Protecting Ground and Surface Water

Protecting Ground and Surface Water

Rain water and irrigation go to the storm drain

With a tip of the cap to National Groundwater Awareness Week, which was March 11-17, the landscape and gardening industry must do their part to prevent groundwater and surface water pollution on the properties we manage.

At first, this topic may seem kinda nebulous, almost begging the question of “how does my garden or lawn contribute to water pollution?”  Actually, there are many potential ways, but the overall theme is just about anything that is put on the landscape from fertilizer to compost and mulch to pest control products can cause damage.  As all of these inputs can move downward in the soil profile or out into the street and then into the storm sewer; even grass clippings and ice melt products (that contain nitrogen, phosphorous, sodium and potassium) can pollute.

Fortunately, there are many strategies that can be taken to prevent surface and groundwater contamination.

 Spillage: Fertilizers, pesticides and grass clippings can easily be spilled on hard surfaces and transported to water supplies.

Solution: Use a blower or broom to move them back to the landscape.

Landscape Design: Odd-shaped landscape beds and turf areas make it hard to irrigate and fertilize without waste and spillage.

Solution: Change the areas into non-plant hardscapes.

Irrigation: Irrigation water is often misplaced on streets and sidewalks or distorted by shrubs and other objects.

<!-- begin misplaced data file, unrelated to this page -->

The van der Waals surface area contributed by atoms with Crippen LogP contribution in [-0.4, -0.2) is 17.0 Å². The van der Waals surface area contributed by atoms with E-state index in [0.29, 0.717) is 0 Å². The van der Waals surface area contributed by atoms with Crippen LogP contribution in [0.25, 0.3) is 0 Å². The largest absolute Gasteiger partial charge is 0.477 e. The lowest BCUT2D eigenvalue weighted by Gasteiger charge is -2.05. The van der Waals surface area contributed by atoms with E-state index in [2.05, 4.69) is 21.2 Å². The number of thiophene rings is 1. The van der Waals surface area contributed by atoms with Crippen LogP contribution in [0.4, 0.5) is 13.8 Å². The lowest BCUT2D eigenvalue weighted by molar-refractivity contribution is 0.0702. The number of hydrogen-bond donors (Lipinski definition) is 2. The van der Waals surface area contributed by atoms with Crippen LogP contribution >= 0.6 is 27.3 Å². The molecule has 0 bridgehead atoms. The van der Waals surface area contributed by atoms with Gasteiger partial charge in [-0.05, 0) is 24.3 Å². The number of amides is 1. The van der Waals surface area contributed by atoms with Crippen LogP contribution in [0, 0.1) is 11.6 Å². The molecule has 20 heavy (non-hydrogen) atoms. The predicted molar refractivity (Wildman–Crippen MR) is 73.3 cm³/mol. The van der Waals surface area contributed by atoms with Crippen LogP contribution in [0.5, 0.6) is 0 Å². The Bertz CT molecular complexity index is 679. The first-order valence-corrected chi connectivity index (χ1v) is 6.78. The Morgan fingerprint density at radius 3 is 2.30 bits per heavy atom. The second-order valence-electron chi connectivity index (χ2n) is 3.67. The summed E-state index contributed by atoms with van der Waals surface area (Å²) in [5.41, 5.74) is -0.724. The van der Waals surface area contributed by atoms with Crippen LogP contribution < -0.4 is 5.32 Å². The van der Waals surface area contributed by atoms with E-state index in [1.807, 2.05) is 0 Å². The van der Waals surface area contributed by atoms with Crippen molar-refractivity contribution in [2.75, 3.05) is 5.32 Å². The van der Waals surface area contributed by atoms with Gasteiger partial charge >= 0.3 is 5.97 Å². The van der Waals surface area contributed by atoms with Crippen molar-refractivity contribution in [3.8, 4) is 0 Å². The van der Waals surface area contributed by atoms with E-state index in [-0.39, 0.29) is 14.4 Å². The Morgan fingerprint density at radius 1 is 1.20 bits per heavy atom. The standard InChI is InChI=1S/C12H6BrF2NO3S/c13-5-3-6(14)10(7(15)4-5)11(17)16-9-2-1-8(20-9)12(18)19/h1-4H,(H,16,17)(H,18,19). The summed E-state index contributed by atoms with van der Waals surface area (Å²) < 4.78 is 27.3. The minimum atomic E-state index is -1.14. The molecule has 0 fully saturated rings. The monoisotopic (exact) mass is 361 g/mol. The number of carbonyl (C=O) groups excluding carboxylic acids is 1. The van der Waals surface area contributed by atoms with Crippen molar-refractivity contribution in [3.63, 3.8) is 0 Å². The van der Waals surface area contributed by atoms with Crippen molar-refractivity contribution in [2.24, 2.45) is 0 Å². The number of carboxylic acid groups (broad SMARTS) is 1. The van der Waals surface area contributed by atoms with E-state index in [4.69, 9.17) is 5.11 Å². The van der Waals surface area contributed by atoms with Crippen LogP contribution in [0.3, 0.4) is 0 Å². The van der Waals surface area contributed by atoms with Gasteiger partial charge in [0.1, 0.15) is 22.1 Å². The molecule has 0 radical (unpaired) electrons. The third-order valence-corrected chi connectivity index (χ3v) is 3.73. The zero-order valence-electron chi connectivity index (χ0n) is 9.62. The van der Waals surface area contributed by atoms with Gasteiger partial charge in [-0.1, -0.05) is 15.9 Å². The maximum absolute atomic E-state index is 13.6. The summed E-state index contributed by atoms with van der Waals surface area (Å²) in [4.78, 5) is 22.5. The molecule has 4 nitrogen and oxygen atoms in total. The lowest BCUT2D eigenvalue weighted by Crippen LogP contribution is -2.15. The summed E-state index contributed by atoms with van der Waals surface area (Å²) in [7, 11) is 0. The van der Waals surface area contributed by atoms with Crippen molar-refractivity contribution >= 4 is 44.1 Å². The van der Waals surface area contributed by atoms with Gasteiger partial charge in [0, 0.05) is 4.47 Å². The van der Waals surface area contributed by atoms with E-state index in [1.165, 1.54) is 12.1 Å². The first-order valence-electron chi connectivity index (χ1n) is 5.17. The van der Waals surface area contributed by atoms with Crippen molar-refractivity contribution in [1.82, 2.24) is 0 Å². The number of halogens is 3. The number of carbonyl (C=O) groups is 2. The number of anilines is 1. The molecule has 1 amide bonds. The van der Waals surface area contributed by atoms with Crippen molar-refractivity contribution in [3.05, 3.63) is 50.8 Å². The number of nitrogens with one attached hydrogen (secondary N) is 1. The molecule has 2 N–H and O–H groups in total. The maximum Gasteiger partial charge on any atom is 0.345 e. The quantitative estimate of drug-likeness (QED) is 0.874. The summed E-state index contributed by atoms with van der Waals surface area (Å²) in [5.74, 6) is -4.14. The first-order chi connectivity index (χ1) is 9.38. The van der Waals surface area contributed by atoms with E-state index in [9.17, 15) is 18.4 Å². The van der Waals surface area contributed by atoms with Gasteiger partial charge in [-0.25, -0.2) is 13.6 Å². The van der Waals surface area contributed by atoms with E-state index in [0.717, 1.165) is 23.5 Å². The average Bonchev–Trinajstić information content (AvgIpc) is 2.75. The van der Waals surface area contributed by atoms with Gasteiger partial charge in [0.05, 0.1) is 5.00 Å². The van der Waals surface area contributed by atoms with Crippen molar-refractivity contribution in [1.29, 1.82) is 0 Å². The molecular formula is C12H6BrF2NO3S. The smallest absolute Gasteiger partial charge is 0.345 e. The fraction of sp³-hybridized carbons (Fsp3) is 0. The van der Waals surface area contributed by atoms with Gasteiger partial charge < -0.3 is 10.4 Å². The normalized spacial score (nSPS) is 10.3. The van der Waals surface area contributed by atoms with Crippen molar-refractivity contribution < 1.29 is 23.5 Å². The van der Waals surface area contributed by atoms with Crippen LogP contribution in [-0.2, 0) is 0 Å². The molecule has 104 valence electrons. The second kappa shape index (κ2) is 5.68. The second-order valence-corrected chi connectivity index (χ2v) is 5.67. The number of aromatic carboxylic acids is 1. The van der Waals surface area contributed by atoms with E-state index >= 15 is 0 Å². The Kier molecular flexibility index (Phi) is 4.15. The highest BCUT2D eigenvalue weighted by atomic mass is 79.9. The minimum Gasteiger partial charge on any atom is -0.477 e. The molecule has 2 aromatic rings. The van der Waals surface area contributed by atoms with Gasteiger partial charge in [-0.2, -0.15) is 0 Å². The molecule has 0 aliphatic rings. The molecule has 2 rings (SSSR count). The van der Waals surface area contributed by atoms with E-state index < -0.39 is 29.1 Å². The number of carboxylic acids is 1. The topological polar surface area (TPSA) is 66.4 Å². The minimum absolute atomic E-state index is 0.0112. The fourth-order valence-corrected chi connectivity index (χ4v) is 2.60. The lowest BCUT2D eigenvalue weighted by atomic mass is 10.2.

Solution: Perform an inspection at the beginning and in the middle of the season. An audit will help put water only in the landscape, avoiding streets or driveways to reduce overall water use.

Lawn irrigation audit

Calibration: Out-of-calibration sprayers can apply more than the recommended amount of product formulation.

Solution: Check for clogged orifices, pressure and distribution patterns.

Compaction: Compacted soils are much like concrete; they don’t allow infiltration of fertilizers and pesticides.

Solution: Incorporate organic matter to improve infiltration.

Slopes: Sloped lawns facilitate movement of contaminants to the street and sidewalk.

Solution: Aerate sloped lawns to increase water, pesticide and fertilizer infiltration.

Thatch:  Thatch is a natural preventer of infiltration.

Solution: Decrease excessive thatch with a power rake.

Drought/Dry: Overly dry soils turn as hard as concrete and encourage runoff.

Solution: Keeping soils moist — not soggy or dry — causes fertilizers and pesticides to soak in.

Thin Turf: Runoff is often observed in thin turf due to reduced holding capacity.

Solution: Reseed thin turf or replace with shade adapted groundcovers.

This article was reviewed by Nicole Stoner

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